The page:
For the Christian, there’s a balance between work and prayer. We can’t just stay home and pray all day – there are chores to be done, jobs to do, food to make, dishes to wash, bills to pay, diapers to change, and so forth. On the other hand, we can’t just work nonstop and never pray. There’s a balance. I appreciate how Gustaf Wingren (d. 2000) explained Luther’s balance of working and praying:
“Man’s work with external things as tools in various vocations [callings] and stations is in truth his co-operation with God. In the church, man uses the Word and the sacraments. In government he uses the sword and other weapons. In the economic field, children are fed and nurtured through outward means. Such created goods, intended to serve life, are reason, the mind, the senses, and all the powers of body and soul. When there is something to be done, whatever it be, man is to make use of all these powers, just as he uses ax and saw to cut down a tree, and does not try to bring the tree down with his nose or a straw.”
“Turning to God in prayer for help, without using the external means God has given, is tempting God: It is the ‘praesumptio,’ superciliousness.
But not to turn to God in prayer for help in vocation [calling], when all outward available possibilities are exhausted, is to blaspheme God and treat his promises as lies. It is ‘desperatio,’ unbelief.”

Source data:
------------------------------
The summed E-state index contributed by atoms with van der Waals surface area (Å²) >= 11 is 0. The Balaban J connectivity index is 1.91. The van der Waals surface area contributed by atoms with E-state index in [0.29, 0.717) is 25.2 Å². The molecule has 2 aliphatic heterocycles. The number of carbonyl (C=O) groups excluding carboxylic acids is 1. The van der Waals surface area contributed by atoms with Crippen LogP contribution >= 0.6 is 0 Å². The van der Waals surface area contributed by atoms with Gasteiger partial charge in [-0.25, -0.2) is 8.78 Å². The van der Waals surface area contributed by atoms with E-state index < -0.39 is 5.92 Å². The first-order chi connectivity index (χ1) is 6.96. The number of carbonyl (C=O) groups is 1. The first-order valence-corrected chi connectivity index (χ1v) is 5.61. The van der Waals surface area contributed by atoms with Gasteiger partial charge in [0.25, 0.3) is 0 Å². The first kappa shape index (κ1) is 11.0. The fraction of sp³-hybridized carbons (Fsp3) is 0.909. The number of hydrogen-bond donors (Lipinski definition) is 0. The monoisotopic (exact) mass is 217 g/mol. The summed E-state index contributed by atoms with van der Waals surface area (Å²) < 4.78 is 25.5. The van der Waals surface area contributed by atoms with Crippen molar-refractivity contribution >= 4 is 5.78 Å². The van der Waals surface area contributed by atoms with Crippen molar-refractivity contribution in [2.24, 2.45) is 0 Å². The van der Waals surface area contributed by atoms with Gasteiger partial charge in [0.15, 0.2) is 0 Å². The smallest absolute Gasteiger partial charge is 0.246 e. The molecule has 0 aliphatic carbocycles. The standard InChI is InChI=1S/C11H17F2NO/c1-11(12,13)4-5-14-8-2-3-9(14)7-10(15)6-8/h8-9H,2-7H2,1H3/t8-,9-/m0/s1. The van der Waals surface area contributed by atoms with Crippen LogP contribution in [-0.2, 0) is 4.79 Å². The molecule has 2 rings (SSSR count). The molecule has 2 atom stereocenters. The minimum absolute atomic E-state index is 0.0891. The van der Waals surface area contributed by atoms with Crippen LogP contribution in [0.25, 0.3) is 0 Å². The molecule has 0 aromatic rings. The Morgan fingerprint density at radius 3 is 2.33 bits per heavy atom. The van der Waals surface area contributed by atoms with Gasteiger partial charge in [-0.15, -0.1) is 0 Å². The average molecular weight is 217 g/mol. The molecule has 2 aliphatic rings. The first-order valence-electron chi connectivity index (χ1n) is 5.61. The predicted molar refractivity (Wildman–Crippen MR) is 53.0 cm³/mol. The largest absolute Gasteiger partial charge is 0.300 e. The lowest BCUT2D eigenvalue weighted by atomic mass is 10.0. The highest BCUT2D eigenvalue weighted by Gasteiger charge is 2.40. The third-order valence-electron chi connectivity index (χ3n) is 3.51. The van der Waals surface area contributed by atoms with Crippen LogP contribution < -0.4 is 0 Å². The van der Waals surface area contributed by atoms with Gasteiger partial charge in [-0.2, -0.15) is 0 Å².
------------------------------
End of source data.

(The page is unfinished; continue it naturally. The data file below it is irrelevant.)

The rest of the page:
In other words, God has given us earthly means (or tools) to use. In the church, the means God gave us are the Word and sacraments. In the other realms of life, God gave us government, plows, hands, minds, computers, medicine, and so forth – things we can use to get our jobs done. If we only pray and don’t work, we’re tempting God by ignoring the means he kindly gave us. If we only work and don’t pray, we’re in the realm of unbelief, forgetting that God is the one who gives the means and blesses them as he sees fit. Wingren continues:
“Faith moves between the two, between presumption and desperation; the hands labor, but the heart is passive and rests in God. [Luther said] ‘These things ought always to be striven for and carried on in the church of God, that we may walk in the royal way and turn aside neither to the right nor the left. We should neither doubt his promise nor tempt God by lightly esteeming or neglecting the means which God has ordained.'” In this way work and prayer belong together. He who does his work thoroughly can pray with power, for then he has a good conscience (p. 136-137).”